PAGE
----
What came next was the promise of closure. My professor asked if she could forward my paper on to the current chairwoman; she had a background in management and would be solution focused. I felt this would be an appropriate next step to help find a positive outcome to this unfortunate situation. At this point there was a portion of our papers that had not been graded; therefore our grades had not been posted.
The idea that anyone could be colder than former chairwoman seemed impossible. I underestimated women in positions of power. She placated me by listening to my story, her years of experience made it natural to look me in the eye with warm kindness while waiting to coerce me into changing my paper.
I understand now why she pulled out the big guns. She spoke to the fact that my paper “may be considered slanderous” and “threatening”. She told me it was unprofessional. She said that there was no reason to include such personal information in a scholarly paper (though it clearly explained to include the impact of the issue on your own nursing career in the paper outline). I now know she was scared of what could happen should my story be shared. Since yesterday, over 1000 people have viewed my blog post. Clearly, my paper had an important message. I was told I would remove the names I included (from emails sent to me) in the paper and that it would be removed from the online paper submission database turnitin.com. I now regret agreeing to the demands. But when a substantial portion of my grade was tied to the paper and it had yet to be documented, I couldn’t risk receiving a zero.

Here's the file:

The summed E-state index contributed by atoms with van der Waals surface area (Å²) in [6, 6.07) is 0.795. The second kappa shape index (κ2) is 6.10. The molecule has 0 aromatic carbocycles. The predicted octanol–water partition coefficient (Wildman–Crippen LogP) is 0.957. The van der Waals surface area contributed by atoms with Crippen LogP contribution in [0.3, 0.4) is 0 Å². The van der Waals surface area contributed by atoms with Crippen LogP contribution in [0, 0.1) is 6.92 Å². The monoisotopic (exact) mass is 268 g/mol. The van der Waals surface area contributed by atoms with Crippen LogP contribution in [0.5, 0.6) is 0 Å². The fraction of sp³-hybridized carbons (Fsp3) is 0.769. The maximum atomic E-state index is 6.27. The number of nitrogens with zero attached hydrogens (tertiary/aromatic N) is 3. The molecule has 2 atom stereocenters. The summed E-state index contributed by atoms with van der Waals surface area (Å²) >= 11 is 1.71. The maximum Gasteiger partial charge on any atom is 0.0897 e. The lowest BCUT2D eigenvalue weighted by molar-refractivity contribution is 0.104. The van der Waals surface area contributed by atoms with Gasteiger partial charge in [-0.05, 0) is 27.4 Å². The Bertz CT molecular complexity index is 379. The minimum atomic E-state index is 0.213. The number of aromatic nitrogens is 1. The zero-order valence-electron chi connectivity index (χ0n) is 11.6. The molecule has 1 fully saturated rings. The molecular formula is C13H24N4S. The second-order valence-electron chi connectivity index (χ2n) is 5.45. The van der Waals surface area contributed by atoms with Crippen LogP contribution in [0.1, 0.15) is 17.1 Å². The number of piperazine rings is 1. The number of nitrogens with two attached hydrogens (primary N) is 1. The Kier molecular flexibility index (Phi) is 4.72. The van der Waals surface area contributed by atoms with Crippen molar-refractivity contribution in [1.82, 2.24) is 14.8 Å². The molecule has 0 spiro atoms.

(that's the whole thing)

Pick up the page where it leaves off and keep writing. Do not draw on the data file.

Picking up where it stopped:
Though the aspect of the meeting regarding the changes to my paper infuriated me it was the attack on my pregnancy and student experience that hurt deeply. I had expected to discuss what happened and to be listened to. Instead, I was told that “other students in my situation may have scheduled a C-section” to be able to meet the time frame of the course. I was shocked. I was still grieving the loss of my envisioned natural birth. My response was tearful, “That’s how it ended”. The chairwoman looked at me, smiled, and said “Well you are pretty small.” If all of my previous interactions with the department had not been painful enough, I now was able to add the violation of my sexuality and capabilities to the list. She suggested that I meet with the original perpetrator to “put this all behind me”.